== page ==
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Publication numberUS5742143 A
Publication typeGrant
Application numberUS 08/588,699
Publication dateApr 21, 1998
Filing dateJan 19, 1996
Priority dateJan 20, 1995
Fee statusLapsed
Publication number08588699, 588699, US 5742143 A, US 5742143A, US-A-5742143, US5742143 A, US5742143A
InventorsTakashi Katagiri
Original AssigneeKabushiki Kaisha Sankyo Seiki Seisakusho
Export CitationBiBTeX, EndNote, RefMan
External Links: USPTO, USPTO Assignment, Espacenet
Motor control system with selectively operated A/D convertor
US 5742143 A
Abstract
A motor control system for individually feedback-controlling a plurality of servomotors includes: a plurality of motor drive devices for converting DC power into AC power to drive the servomotors; current detecting devices for detecting the current value of the AC current to feed it back to the motor drive devices; and an A/D converter for converting the output signals of the current detecting devices into a digital signal. The motor drive devices, current detecting devices and A/D converter are accommodated in a casing for a group of servomotors, and the output terminals of the current detecting devices in the casing are connected in parallel to the input terminal of the A/D converter, so that the A/D converter is used for all of the current detecting devices in the casing. The resultant motor control system is small in the number of components, and accordingly in the number of wiring conductors, and is simple in construction and accordingly in adjustment work.
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Claims(14)
What is claimed is:
1. A motor control system for individually feedback-controlling a plurality of servomotors comprising:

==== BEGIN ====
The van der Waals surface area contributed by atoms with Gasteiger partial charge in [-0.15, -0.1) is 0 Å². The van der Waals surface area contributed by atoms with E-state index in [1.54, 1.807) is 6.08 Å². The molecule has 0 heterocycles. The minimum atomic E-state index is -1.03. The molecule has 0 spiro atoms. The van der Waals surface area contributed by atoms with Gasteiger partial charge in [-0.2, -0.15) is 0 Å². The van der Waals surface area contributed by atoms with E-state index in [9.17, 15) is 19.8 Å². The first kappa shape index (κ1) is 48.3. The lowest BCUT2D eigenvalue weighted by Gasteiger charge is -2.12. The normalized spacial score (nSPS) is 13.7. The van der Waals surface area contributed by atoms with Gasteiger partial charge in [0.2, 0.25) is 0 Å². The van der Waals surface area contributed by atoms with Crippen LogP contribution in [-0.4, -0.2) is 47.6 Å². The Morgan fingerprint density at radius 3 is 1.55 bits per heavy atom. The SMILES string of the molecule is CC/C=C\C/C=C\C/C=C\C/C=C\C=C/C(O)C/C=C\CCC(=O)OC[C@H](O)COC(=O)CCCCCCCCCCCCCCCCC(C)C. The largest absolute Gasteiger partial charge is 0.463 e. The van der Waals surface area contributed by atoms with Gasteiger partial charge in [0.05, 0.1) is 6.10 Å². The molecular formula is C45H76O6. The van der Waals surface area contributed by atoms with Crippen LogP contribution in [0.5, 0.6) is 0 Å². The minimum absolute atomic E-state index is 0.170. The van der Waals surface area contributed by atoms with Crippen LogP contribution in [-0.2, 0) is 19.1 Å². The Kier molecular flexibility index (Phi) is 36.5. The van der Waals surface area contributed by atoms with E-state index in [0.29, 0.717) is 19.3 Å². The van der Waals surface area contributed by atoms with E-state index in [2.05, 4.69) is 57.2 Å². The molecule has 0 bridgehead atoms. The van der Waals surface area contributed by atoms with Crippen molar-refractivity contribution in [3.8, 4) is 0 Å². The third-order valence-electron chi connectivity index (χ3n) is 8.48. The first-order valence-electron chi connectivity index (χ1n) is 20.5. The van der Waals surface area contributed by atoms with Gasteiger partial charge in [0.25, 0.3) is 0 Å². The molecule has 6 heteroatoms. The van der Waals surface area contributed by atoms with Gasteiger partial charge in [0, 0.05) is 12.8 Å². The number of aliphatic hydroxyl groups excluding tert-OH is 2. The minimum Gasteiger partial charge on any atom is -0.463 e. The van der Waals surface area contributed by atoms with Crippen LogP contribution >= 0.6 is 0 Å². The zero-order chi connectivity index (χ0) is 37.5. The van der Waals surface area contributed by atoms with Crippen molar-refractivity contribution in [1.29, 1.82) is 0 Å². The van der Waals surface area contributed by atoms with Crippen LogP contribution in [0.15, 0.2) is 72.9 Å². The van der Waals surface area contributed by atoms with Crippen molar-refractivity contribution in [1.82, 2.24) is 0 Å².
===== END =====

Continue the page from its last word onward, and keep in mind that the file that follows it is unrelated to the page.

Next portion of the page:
motor drive means for converting DC power into AC power and applying said AC power to said plurality of servomotors;
current detecting means for detecting the current value of said AC current to feed back the current value thus detected to said motor drive means; and
A/D converter means for converting an output signal of said current detecting means into a digital signal,
wherein at least two of said plurality of servomotors form a unitary group and, said motor drive means, said current detecting means and said A/D converter means are accommodated in a casing for every said unitary group, and
said A/D converter means is a converter of multi-channel input and serial output type to which output signals of said current detecting means are applied,
wherein the number of said output signals corresponds to the number of said servomotors forming said unitary group, and in which output signals of said current detecting means are selectively subjected to analog-to-digital conversion.
2. A motor control system as claimed in claim 1, wherein
said A/D converter means includes: an A/D conversion section; and
an input switching section for selectively transmitting output signals of said current detecting means to said A/D conversion section, wherein the number of said output signals corresponds to the number of said servomotors forming said unitary group, and
wherein conversion signals of said A/D conversion section are outputted in the form of serial signals.
3. A motor control system as claimed in claim 2, further comprising:
two motor drive means for driving two servo motors;
two current detecting means for detecting drive currents which said two motor drive means apply to said servomotors;
one A/D conversion section; and
one input switching section which receives output signals of said two current detecting means and transmits said output signals to said A/D conversion section.
4. A motor control system as claimed in claim 2, further comprising:
a plurality of casing units in which said motor drive means for driving at least two servomotors, said current detecting means and said A/D converter means are accommodated as one unit; and
one servo controlling control unit to which conversion signals from said A/D conversion sections in said casing units are applied, and said control unit having a serial/parallel conversion section which processes serial signals from said A/D conversion sections in parallel signals processing mode.
5. A motor control system as claimed in claim 4, wherein said current detecting means includes: